Karl Barth


Swiss Protestant Reformed Theologian and Educator

Author Quotes

To clasp the hands in prayer is the beginning of an uprising against the disorder of the world.

Joy is the simplest form of gratitude.

Laughter is the closest thing to the grace of God.

The theologian who has no joy in his work is not a theologian at all. Sulky faces morose thoughts and boring ways of speaking are intolerable in this science.

The morality of modern civilized man has turned out to be a terribly thin covering of ice over a sea of primitive barbarity.

Tolerance in the sense of moderation or superior knowledge or skepticism is actually the worst form of intolerance.

Anti-Semitism in any form is a barbaric insult to our culture and our civilization, which have been moulded by Christianity, and as a breakdown of Christian values, which have become confused and lacking in humanity.

We must understand that God is the measure of all reality and propriety, understand that eternity exists first and then time, and therefore the future first and then the present, as surely as the Creature exists first and then the creature.

Man as man cries for God. He cries not for a truth, for truth; not for something good but the good; not for answers but the answer – the one that is identical with its own question. Man himself is the real question, and if the answer is to be found in the question, he must find answer in himself: he must be the answer.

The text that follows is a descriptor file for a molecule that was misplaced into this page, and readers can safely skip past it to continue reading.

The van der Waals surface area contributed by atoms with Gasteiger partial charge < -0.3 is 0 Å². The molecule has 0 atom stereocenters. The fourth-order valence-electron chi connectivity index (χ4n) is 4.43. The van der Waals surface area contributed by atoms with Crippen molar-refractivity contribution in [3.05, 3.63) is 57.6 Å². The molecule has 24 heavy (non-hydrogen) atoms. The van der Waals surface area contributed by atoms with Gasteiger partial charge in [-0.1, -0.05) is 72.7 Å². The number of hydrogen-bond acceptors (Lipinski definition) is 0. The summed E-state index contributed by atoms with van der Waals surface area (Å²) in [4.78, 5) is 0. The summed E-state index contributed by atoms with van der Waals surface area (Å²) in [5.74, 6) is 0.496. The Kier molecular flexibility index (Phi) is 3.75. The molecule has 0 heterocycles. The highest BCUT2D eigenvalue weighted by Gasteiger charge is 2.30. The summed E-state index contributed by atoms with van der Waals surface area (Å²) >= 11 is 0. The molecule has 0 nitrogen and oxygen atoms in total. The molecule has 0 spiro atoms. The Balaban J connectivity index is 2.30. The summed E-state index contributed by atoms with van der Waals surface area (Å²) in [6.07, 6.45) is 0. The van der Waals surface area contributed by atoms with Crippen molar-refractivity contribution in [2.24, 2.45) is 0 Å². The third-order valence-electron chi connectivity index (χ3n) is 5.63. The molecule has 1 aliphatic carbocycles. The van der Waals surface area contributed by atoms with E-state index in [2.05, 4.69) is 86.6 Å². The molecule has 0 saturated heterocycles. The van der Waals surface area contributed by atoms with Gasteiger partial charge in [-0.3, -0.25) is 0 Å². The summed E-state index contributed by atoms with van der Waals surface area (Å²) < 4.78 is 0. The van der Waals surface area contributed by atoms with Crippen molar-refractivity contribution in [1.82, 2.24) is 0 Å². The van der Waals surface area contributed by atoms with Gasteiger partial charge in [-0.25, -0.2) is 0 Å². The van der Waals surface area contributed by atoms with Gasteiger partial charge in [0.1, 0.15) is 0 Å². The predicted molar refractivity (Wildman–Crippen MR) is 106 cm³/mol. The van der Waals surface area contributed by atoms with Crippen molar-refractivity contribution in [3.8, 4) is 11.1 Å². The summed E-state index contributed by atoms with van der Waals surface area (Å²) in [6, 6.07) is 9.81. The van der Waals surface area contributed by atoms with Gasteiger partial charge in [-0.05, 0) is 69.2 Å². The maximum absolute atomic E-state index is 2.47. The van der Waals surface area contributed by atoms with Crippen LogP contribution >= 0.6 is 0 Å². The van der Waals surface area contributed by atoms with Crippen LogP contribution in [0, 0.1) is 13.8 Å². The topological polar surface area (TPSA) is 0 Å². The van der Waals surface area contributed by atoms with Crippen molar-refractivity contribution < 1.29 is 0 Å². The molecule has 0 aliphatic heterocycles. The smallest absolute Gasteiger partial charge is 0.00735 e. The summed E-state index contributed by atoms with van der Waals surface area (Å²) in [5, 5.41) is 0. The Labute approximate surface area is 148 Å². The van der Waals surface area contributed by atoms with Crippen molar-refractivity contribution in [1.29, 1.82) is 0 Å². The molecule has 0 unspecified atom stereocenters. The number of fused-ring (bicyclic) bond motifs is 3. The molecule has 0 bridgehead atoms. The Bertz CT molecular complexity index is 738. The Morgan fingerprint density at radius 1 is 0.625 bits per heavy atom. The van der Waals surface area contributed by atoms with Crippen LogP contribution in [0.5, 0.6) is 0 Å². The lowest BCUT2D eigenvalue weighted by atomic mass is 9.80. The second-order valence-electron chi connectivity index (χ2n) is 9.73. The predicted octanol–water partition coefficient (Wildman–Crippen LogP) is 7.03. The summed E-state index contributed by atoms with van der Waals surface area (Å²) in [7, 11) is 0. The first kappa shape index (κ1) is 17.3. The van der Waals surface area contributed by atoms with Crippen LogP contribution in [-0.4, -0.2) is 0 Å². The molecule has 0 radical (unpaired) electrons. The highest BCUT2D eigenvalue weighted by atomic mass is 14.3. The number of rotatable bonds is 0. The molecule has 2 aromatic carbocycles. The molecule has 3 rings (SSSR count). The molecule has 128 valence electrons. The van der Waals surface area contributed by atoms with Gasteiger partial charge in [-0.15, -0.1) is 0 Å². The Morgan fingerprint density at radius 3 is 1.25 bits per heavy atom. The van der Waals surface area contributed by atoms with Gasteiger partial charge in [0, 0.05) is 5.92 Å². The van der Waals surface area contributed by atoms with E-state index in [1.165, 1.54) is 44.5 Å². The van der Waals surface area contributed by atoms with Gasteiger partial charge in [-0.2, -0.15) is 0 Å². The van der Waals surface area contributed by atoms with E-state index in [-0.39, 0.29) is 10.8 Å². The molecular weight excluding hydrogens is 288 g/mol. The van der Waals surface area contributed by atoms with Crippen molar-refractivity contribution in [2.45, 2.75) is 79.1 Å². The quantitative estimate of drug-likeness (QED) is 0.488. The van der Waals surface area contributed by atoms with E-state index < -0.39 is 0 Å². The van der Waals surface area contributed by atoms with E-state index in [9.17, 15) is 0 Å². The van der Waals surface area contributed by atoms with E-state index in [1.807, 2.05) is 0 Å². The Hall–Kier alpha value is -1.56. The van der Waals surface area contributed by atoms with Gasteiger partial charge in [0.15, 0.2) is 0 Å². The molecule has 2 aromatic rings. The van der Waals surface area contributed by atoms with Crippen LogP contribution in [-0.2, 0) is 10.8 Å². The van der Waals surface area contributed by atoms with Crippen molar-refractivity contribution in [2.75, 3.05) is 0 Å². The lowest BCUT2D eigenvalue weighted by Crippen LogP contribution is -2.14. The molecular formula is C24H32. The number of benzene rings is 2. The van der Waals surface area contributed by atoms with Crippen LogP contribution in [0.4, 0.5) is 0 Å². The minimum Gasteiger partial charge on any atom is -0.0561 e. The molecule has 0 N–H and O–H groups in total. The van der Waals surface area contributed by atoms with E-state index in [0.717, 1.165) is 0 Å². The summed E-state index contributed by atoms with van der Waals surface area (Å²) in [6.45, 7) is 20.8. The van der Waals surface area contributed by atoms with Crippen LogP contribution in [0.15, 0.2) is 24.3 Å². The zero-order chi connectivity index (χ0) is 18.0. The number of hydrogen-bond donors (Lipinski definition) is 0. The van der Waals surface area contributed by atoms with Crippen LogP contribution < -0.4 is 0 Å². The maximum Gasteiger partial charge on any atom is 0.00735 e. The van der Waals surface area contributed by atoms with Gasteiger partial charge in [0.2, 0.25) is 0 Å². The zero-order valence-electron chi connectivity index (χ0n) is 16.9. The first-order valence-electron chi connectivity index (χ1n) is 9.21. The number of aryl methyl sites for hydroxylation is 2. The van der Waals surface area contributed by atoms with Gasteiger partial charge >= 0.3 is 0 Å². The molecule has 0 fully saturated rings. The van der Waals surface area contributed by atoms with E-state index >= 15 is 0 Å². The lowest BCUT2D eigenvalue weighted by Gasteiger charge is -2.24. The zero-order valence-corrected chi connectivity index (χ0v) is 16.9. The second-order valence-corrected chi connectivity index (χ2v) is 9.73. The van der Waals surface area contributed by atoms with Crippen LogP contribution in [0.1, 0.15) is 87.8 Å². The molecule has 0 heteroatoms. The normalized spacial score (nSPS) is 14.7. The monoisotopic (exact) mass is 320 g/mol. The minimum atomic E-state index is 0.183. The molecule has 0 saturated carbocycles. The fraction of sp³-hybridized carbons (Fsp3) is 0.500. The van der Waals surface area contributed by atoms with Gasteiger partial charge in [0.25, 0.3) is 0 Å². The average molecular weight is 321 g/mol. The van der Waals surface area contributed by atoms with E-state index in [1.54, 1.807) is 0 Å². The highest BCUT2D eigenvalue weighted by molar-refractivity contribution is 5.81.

Every visible state, every temporal, every pragmatic approach to faith, is, in the end, the negation of faith.

Faith is never identical with piety.

History is the display of the supposed advantages of power and intelligence which some men possess over others, of the struggle for existence hypocritically described by ideologists as the struggle for justice and freedom, of the ebb and flow of old and new forms of human righteousness, each vying with the rest in the solemnity and triviality... Yet one drop of eternity is of greater weight than a vast ocean of finite things.

The best theology would need no advocates; it would prove itself.

Where there is no anguish in the heart there will be no great music on the lips.

Men suffer, because, bearing within them an invisible world, they find this unobservable inner world met by the tangible, foreign, other outer world, desperately visible, dislocated, its fragments jostling one another, yet mightily powerful and strangely menacing and hostile.

Conscience is the perfect interpreter of life.

Man can certainly keep on lying (and does so), but he cannot make truth falsehood.

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Swiss Protestant Reformed Theologian and Educator